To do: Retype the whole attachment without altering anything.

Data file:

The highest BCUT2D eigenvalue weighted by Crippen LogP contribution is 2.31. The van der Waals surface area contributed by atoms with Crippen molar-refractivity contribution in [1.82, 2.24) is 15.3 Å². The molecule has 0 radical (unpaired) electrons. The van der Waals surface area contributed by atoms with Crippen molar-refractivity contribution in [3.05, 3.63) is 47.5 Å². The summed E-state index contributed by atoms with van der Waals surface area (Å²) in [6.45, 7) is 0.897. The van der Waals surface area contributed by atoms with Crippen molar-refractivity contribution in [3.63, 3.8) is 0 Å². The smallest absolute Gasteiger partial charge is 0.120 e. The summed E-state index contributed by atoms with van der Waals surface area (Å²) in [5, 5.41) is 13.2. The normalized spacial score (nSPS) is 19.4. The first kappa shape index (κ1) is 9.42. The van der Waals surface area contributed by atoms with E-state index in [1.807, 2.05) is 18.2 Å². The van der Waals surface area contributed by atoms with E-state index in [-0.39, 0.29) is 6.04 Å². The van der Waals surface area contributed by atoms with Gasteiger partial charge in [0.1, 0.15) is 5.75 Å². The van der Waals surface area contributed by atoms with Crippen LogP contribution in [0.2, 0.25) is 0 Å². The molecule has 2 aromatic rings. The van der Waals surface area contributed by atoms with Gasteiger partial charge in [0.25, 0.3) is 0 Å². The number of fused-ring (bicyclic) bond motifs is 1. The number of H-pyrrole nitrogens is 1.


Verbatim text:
The highest BCUT2D eigenvalue weighted by Crippen LogP contribution is 2.31. The van der Waals surface area contributed by atoms with Crippen molar-refractivity contribution in [1.82, 2.24) is 15.3 Å². The molecule has 0 radical (unpaired) electrons. The van der Waals surface area contributed by atoms with Crippen molar-refractivity contribution in [3.05, 3.63) is 47.5 Å². The summed E-state index contributed by atoms with van der Waals surface area (Å²) in [6.45, 7) is 0.897. The van der Waals surface area contributed by atoms with Crippen molar-refractivity contribution in [3.63, 3.8) is 0 Å². The smallest absolute Gasteiger partial charge is 0.120 e. The summed E-state index contributed by atoms with van der Waals surface area (Å²) in [5, 5.41) is 13.2. The normalized spacial score (nSPS) is 19.4. The first kappa shape index (κ1) is 9.42. The van der Waals surface area contributed by atoms with E-state index in [1.807, 2.05) is 18.2 Å². The van der Waals surface area contributed by atoms with E-state index in [-0.39, 0.29) is 6.04 Å². The van der Waals surface area contributed by atoms with Gasteiger partial charge in [0.1, 0.15) is 5.75 Å². The van der Waals surface area contributed by atoms with Crippen LogP contribution in [0.2, 0.25) is 0 Å². The molecule has 2 aromatic rings. The van der Waals surface area contributed by atoms with Gasteiger partial charge in [0.25, 0.3) is 0 Å². The number of fused-ring (bicyclic) bond motifs is 1. The number of H-pyrrole nitrogens is 1.